What Is Love & The Benjamin Franklin Effect

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What do you know about love? When love is mentioned, what thoughts enter your mind? What do you picture love to be?

If you trust Hollywood, love is an emotion, a serendipitous internal phenomenon over which you have little or no control, but you’ll know when it happens to you. Somehow. If you’ve read the Bible, patience, kindness, and selflessness might come to mind. Whatever comes to mind, it’s a good bet you weren’t short of possible answers, however unsure you were of which might be most accurate. Love is something all of us consider at regular intervals throughout life. We aren’t often called upon to define it, but we think about it. Recently I was called to define it, by my own child.

The Hard Question

My son recently asked me “So, what exactly is love?” I was simultaneously thrilled and intimidated by the question. It’s a privilege to be trusted with a question like that, but it’s challenging to simplify an ancient concept, debated and philosophized throughout history, into a quick response that doesn’t trivialize it. It’s a lot like answering the question “What is God?” I understood his question as asking about the nature of what it means to show love, which reminded me of Benjamin Franklin, oddly, and a story which seems to have little to do with love.

I Learned This From Ben

Franklin wrote about a political rival who disliked him and refused to speak to him. This rival had a rare book, and Franklin was a notorious book lover, so Franklin sent the man a letter, requesting to borrow this valuable book with a promise to return it. His rival knew he would care for the book, and it would be impolite to refuse, so he lent Franklin the book. Franklin eventually returned the book with a letter expressing his appreciation, after which he reported that his rival approached him and spoke to him in public and eventually befriended him. It’s a classic example of cognitive dissonance. You can’t believe someone is a scoundrel while simultaneously being willing to trust them with something you value. Those two ways of thinking are in conflict, and when your beliefs and your actions conflict, your beliefs usually shift to align with your actions. The hypothesis that people treat you more favorably after they’ve done you a favor or rendered you a service voluntarily is referred to as the “Benjamin Franklin Effect”.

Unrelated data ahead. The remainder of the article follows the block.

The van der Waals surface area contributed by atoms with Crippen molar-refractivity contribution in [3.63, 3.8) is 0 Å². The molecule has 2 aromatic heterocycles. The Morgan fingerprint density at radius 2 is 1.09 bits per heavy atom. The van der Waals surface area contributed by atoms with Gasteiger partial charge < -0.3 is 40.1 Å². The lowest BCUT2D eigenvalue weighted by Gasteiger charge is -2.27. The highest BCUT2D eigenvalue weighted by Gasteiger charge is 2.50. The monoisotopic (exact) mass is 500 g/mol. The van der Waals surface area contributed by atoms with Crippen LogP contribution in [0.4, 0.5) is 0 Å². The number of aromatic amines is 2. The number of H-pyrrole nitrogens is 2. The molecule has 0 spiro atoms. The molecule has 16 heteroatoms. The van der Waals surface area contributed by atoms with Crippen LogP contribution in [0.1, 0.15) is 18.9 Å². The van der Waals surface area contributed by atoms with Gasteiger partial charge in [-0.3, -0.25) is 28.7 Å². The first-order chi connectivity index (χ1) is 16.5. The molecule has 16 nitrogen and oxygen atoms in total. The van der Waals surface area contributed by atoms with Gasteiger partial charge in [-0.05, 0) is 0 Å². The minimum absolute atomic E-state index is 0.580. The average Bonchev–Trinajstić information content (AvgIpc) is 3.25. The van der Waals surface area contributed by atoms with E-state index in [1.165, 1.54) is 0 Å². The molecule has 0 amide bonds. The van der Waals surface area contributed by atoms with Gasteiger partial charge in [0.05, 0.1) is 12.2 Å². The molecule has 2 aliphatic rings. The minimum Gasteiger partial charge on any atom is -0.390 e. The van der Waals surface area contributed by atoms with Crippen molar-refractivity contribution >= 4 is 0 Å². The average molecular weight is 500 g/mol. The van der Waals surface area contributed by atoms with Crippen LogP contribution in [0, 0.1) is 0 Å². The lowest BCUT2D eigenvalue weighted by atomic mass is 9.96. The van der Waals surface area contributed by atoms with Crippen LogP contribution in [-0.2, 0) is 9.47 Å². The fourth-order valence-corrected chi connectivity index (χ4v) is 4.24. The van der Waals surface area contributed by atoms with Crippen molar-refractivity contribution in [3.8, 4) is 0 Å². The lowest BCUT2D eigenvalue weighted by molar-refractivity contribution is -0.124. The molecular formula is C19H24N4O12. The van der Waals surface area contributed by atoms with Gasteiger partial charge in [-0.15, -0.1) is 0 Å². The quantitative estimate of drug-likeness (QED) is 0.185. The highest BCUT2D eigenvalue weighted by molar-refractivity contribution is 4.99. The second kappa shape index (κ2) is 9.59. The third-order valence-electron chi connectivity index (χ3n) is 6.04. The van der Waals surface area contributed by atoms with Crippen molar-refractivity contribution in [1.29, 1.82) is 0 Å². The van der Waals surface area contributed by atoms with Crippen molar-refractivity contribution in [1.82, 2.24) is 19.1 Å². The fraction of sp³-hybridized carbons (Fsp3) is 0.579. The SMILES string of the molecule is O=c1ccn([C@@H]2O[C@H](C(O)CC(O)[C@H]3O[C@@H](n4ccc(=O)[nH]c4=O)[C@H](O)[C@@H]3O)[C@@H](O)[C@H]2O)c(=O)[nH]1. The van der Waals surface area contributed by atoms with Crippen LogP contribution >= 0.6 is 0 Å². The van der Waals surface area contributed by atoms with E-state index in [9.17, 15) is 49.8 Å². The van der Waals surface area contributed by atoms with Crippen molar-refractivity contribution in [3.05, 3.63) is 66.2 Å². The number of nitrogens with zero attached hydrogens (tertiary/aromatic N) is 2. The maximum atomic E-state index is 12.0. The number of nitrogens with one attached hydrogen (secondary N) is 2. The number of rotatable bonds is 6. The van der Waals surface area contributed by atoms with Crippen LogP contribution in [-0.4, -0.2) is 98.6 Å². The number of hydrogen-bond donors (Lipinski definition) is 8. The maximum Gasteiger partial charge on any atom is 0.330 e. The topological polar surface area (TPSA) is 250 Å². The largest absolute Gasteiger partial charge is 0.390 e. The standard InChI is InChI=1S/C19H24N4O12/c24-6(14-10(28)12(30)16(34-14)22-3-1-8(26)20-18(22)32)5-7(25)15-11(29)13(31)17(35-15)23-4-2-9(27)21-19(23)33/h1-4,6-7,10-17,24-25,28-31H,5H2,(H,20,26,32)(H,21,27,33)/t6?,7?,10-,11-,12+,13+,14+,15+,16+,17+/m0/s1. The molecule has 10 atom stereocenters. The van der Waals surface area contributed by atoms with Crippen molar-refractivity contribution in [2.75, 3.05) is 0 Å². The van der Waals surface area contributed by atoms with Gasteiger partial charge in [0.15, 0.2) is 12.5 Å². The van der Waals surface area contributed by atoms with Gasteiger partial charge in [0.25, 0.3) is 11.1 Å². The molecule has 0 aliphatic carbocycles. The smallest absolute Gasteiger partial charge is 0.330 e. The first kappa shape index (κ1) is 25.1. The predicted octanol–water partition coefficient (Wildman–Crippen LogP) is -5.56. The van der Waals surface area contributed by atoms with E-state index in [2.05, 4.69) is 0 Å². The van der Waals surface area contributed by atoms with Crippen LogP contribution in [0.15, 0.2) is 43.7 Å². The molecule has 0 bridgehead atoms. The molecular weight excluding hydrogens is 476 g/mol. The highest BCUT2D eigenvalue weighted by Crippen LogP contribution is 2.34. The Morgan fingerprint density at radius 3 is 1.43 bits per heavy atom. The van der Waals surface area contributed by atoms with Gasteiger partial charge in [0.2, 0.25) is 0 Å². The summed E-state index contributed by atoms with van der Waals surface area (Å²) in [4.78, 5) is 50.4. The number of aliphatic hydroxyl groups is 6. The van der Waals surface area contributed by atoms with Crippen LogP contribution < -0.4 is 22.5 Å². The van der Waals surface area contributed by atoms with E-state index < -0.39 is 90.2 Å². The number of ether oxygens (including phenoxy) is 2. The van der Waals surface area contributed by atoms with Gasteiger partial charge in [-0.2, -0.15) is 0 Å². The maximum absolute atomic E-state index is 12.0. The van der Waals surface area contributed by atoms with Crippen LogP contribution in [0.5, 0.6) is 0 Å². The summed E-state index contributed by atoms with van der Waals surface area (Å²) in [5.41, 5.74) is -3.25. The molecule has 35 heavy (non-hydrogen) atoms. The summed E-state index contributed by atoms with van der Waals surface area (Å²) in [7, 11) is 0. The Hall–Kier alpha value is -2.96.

We mistakenly think we have a strong set of beliefs which guide our actions, when we actually have a flexible set of beliefs which adapt to suit our actions. It isn’t as hard as you might think to go from disliking someone to feeling affectionate, depending on how you choose to act. Hmmmm. 

Action Vs. Emotion

I told my son that although most people think love is a feeling, I believe love is choice–an action which results in a feeling. Rather than a nebulous emotion you experience after winning some cosmic lottery, love can be chosen, and you can choose it for anyone anywhere under any condition.

If you want to be a loving person, act loving. If you want to change how you feel, change how you act.

Psychologist Noam Shpancer wrote an article, which you can read here, about action and emotion. In it, he says:

“Many people assume that the link between emotion and behavior is one-way: Emotions shape behavior. You love him, therefore you kiss him. You hate him, therefore you hit him. This view is incorrect. In fact, the relationship is reciprocal. Much of the time, behavior actually shapes emotion.”

So, what is love? It’s an action you choose to take which produces an emotion you can feel. You can, at any time, love someone–anyone. You can choose to love. You are not helplessly waiting for stars to align or fates to bestow a blissful experience upon you. Like Benjamin Franklin demonstrated so cleverly, you can alter a person’s emotions, your own included, by altering their actions. Struggling to feel love toward your spouse? Wondering why there isn’t much love between you and your sibling? Maybe you aren’t feeling it because you aren’t acting it out. Maybe you’re treating love as a noun when it should be a verb. Maybe you’re treating love like a privilege when it should be more of an obligation.

According to my beliefs, love is not a privilege, it is a responsibility; one which must be performed if you wish to experience love. Maybe it sounds harsh to call it a responsibility, but I find it liberating. I’m not desperately searching for a mystic emotion over which I have little control, I am intentionally engaging daily in a life of love. I can choose love any time, and when I do love is more often reciprocated. Nevertheless, I’m not responsible for anyone else’s choice but mine. What are you choosing?



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